I was perusing the always excellent ENDS Report the other day and noticed that there were three consecutive articles covering big sustainability ventures by big retailers: John Lewis, Sainsbury's and Boots. Big retail has long had a bad press, often justified, for killing high street diversity, driving down producer incomes and globalised, high carbon supply chains.

But while all that buying power can be a bad thing, it can also be a force for good. When these big buyers say "jump", suppliers shout "how high?" If they say "we want environmentally friendly products at top quality and competitive prices", they will get them. In the Green Executive we saw how retailers like Marks & Spencer have the power to build whole new supply chains for sustainable materials.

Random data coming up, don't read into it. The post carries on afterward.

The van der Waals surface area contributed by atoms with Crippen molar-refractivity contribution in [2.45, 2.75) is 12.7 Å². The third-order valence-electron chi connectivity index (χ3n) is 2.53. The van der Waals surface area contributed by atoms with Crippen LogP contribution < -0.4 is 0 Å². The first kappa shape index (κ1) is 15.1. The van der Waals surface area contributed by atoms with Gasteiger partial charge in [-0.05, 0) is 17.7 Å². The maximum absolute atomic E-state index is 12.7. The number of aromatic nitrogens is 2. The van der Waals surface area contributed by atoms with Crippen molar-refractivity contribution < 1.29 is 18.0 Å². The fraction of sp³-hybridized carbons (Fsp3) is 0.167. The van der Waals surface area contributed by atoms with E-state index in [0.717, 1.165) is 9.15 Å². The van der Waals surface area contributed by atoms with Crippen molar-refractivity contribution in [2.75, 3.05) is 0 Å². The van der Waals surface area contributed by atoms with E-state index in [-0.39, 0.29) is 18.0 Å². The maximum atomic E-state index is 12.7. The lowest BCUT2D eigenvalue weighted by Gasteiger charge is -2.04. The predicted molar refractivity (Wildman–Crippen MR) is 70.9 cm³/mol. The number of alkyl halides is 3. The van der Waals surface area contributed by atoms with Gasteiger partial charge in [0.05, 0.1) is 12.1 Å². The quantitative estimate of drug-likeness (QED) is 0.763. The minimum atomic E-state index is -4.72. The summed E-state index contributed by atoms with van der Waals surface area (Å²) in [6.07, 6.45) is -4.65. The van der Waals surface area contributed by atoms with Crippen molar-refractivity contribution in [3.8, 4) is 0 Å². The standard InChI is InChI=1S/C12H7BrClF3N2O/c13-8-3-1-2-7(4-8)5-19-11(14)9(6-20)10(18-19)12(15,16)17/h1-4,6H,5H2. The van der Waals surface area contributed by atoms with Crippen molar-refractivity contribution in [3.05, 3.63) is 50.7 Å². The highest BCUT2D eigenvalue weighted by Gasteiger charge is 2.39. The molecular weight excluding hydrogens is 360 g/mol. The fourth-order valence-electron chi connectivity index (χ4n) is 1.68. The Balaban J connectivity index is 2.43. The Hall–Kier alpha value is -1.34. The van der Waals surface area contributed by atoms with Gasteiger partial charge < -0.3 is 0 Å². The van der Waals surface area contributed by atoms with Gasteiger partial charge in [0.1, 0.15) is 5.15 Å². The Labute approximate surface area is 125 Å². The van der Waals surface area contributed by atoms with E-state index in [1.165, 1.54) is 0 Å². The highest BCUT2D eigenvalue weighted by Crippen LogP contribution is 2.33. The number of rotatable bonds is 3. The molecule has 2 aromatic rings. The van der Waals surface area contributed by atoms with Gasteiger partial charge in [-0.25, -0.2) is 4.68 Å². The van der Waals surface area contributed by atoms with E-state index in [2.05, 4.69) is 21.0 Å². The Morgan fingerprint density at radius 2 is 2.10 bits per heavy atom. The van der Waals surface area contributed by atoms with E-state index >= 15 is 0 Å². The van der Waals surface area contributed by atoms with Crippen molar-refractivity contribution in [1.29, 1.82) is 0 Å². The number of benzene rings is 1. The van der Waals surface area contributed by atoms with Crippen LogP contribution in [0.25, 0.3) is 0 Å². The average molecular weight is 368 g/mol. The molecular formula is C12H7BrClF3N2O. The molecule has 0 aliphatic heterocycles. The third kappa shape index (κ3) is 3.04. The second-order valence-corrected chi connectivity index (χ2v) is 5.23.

The other twist for the big sheds is, unlike smaller retailers, they suffer from tall poppy syndrome. The fear of damaging their all important brand by being accused of greenwash drives them to do things properly. Similarly they don't want to be seen to fall behind their competitors.

Interestingly at the same time, environmental concern amongst consumers is said to be falling - probably due to short term financial worries.

So with the power and the motivation, there is a strong argument that the sustainability revolution will be driven by shops, rather than shoppers.

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